Argonne National Laboratories selected S-Bond active solder technology to make water cooled high power microwave beam dump in its Advanced Photon Source which is a user-facility to producing extremely brilliant x-ray photon beams. The Advanced Photon Source uses high energy microwave beams to steer and create such x-ray photon beams. These beams once started cannot be shut down or restarted easily, so to facilitate the use the various beam lines, the microwave beams are diverted to beam dumps. These beam dumps consist of microwave cavities that are lined with SiC tiles bonded to water cooled rectangular copper enclosures that are heavy water cooled. SiC is a well know high efficiency absorber of microwave energy and thus is used in dampers.
The challenge faced by the Argonne engineers and physicists was to find a stable process for bonding the SiC tiles to copper bases that would provide thermal and electrically conductive interface and be able to take the thermal expansion mismatch during the bonding processes and in service. Active brazing and active soldering were considered since active brazes and solders are able to form metallurgical bonds with the SiC tiles. Active brazing, using Cu-Ag-Ti was tested and it was found the residual stresses stemming from the coefficient of thermal expansion (CTE) mismatch of SiC and copper led to the fracture of the SiC tiles upon cooling from the 860˚C brazing temperature to room temperature. S-Bond active soldering was selected as good alternative to active brazing since the solder bonding temperature of 250˚C yielded much lower CTE derived stresses and created a more compliant bond line that would better accommodate the heating and cooling stresses in service.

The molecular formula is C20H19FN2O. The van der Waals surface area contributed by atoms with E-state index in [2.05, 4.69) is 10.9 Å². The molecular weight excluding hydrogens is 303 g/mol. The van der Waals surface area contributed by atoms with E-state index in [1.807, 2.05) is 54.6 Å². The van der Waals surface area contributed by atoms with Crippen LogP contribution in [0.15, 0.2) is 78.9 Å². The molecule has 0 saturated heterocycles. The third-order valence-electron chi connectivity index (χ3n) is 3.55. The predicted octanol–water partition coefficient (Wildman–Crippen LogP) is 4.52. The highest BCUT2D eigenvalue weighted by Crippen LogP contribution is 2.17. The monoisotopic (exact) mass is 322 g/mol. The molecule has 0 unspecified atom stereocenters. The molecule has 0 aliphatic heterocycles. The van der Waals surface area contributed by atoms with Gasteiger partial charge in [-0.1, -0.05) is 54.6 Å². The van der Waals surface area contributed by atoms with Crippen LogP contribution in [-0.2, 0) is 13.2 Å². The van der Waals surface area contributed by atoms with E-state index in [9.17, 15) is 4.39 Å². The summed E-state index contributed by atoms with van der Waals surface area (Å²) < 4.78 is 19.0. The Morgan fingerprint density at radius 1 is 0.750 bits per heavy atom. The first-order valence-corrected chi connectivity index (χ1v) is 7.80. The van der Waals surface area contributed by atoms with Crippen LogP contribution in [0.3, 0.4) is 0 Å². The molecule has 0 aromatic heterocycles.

Figure 1 below show the S-Bond joined SiC tiles being bonded into one half of the microwave beam damper cavity indicating how S-Bond successfully joins SiC to copper. Figure 2 is an ultrasonic C-Scan of the bonded interfaces under each tile in the damper half